[Hpn] It's a Wrap

Coalition on Homelessness, SF coh@sfo.com
Thu, 24 Aug 2000 12:17:29 -0700


http://www.latimes.com/news/state/20000819/t000077955.html

Los Angeles Times

Saturday, August 19, 2000

Section: Metro, Page: B-1

It's a Wrap

Protesters begin pulling out of the Convergence Center, and
a building that bloomed like an outpost of the Woodstock
nation is abandoned again.

By Jeffrey Gettleman <Jeffrey.Gettleman@latimes.com>

Alice, a 15-year-old drifter, was standing outside, trying
to hitch a ride back to Oakland. "Krazy Bill" was hauling
stacks of Free Mumia posters to a recycling bin. And Roger,
the artist, was boxing up a gigantic red-faced corporate
greed puppet and clearing out of the parking lot.

They were among the few remaining souls Friday at the
Convergence Center, which served as ground zero for this
week's protest movement. And almost as quickly as it formed
in the Pico-Union neighborhood west of downtown -- flooding
the area with colorfully clad protesters, beaten-up Volvos
and scraggly-haired families drinking soy milk -- the
center was disbanding.

For hundreds of protesters who came from all corners of
the country, the bald concrete building on 7th Street was
the nucleus of their convention week experience. It was the
place to go for rally information, Band-Aids, legal advice,
art supplies, meals and anti-establishment literature.

But with the Democratic National Convention over, organizers
of this week's street demonstrations planned to wind down
all operations at their headquarters this weekend and go
their separate ways until the next battle -- whenever or
wherever that is.

People inside and outside of the Convergence Center said
they'll miss the place.

"We've had a lot of good times in here sharing what little
we got and trying to make revolution fun," said Krazy Bill,
a gray-bearded protester.

Protesters weren't supposed to sleep in the building -- the
lease and zoning didn't allow it. But it remained open 24
hours and sustained a freewheeling, Woodstock-like air in
a working-class, mostly immigrant community.

"Yeah, those folks stuck out, 'cause they dressed like
they were in the '70s," said Paul Davis, who lives in the
Westlake Apartments down the street. "But they were cool,
man. Those kids came here to get across their issues."

Organizers from the D2KLA activist coalition took over the
four-story building with chicken wire covering the windows
on Aug. 5. It cost them $4,000 to rent the building until
Wednesday, when they must vacate.

The 90-year-old building, last used as a flea market but
abandoned 15 years ago, was in "scary shape," said protest
organizer Kimi Lee. In the days leading up to the convention,
committees were formed to unclog toilets, replace broken
windows, lay down donated carpeting, rig lights, bleach
floors and set up a kitchen capable of serving 3,000 vegan
meals a day. (Typical menu: granola and rice or soy milk for
breakfast; pasta salad for lunch; and tofu tacos and chopped
mangoes for dinner.)

By Monday, opening day of the convention, the Convergence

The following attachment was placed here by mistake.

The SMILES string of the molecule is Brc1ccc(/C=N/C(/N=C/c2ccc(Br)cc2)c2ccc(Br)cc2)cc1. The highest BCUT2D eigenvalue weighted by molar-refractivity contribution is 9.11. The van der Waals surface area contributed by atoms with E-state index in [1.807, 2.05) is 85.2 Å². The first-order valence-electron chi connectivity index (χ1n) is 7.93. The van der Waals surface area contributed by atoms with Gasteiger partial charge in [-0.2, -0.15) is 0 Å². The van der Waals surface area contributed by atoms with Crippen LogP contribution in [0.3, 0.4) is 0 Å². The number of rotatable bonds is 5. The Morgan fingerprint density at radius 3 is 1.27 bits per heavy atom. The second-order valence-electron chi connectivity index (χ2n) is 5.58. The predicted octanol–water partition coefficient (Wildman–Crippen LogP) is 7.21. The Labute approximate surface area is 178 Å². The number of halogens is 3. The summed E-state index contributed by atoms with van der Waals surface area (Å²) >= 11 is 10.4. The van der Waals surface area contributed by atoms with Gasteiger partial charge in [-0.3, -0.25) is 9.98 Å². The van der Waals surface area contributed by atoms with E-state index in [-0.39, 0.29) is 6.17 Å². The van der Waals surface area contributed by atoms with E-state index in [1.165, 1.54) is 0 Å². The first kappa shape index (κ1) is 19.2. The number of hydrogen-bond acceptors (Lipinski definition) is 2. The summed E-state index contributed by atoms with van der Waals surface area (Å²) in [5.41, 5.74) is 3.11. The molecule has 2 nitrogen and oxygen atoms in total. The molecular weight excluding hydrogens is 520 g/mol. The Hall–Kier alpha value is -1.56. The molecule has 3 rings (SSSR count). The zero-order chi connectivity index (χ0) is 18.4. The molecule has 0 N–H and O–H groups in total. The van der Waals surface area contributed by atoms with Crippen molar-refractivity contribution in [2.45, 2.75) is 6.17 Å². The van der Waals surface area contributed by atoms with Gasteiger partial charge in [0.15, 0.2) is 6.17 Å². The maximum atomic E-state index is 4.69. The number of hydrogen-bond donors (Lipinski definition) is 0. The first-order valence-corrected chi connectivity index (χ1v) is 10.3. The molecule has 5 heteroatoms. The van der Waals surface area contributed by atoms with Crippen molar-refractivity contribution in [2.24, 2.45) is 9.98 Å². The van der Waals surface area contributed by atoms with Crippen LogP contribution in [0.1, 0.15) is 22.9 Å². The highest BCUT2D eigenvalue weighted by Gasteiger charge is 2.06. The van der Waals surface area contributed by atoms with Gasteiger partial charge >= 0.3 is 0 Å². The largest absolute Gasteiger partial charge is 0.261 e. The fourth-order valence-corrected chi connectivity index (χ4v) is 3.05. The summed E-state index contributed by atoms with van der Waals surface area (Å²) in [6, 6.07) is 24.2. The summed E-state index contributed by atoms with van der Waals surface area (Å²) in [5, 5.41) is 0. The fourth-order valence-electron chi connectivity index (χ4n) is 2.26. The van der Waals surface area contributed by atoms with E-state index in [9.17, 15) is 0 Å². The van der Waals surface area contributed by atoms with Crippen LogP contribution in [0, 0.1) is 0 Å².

Center was abuzz with activity. It continued throughout
the week.

Young men with tattoos clustered around the back entrance
blowing into didgeridoos and tickling guitars. Inside, on
the first floor, a legal committee held what-to-do-if-
you're-arrested seminars and went over the ABCs of
civil disobedience.

People marched around in berets. Others wore "Meat is
Murder" T-shirts. Upstairs, rally-weary protesters crashed
on plywood floors while comrades brushed paint on
demonstration puppets.

"This was such a great space for creativity. You had all
these strangers here and everyone had a role," said Erin
Zion, a 22-year-old Berkeley grad who wants to pursue a
career making socially conscious puppets. "It's sad this
place is closing down and we have to go home."

By Thursday, some protesters began to leave. Many
demonstrators were visibly drained.

On Friday at noon, organizers held a final meeting to
discuss how to support the 50-some colleagues arrested
during demonstrations and still in jail.

Then the cleanup started and arrangements were made to
return copiers, tables and other borrowed equipment. Out
back, people sought rides and one sullen 18-year-old sat
on a box holding a sign that read: "Trying Desperately
to Go North and/or East."

Because the center was the result of several unaffiliated
groups banding together, there was never any question that
its doors would close after the convention. Some people,
like Lynn Miesse, a Florida-based activist, were fine
with that.

"It's time to move on," Miesse said as she put her
4-year-old son, Skylar, on a hip and headed toward the
door of her family's 1979 sea green school bus with bikes,
fishing nets and buckets on top. "We're not the type to
get attached to spaces."

But some people did get attached. And it wasn't just
protesters.

Hyo Shin nearly got a tear in his eye remembering the moments
when every stool at his 7th Street juice bar swiveled with a
young, upbeat demonstrator sipping freshly squeezed carrot
or apple juice.

He liked the youths. They made him think of his own son. He
sometimes gave them extra juice and worried when they left
because of all the police on the streets.

"These were good kids," Shin said as he peered out his
storefront toward the now-quiet ramshackle building.

"Good kids, yes, good for the neighborhood, good for this
world. Do you know when they're coming back?"

***

Staff writer Joe Mozingo contributed to this story.

Copyright (c) 2000 Los Angeles Times.




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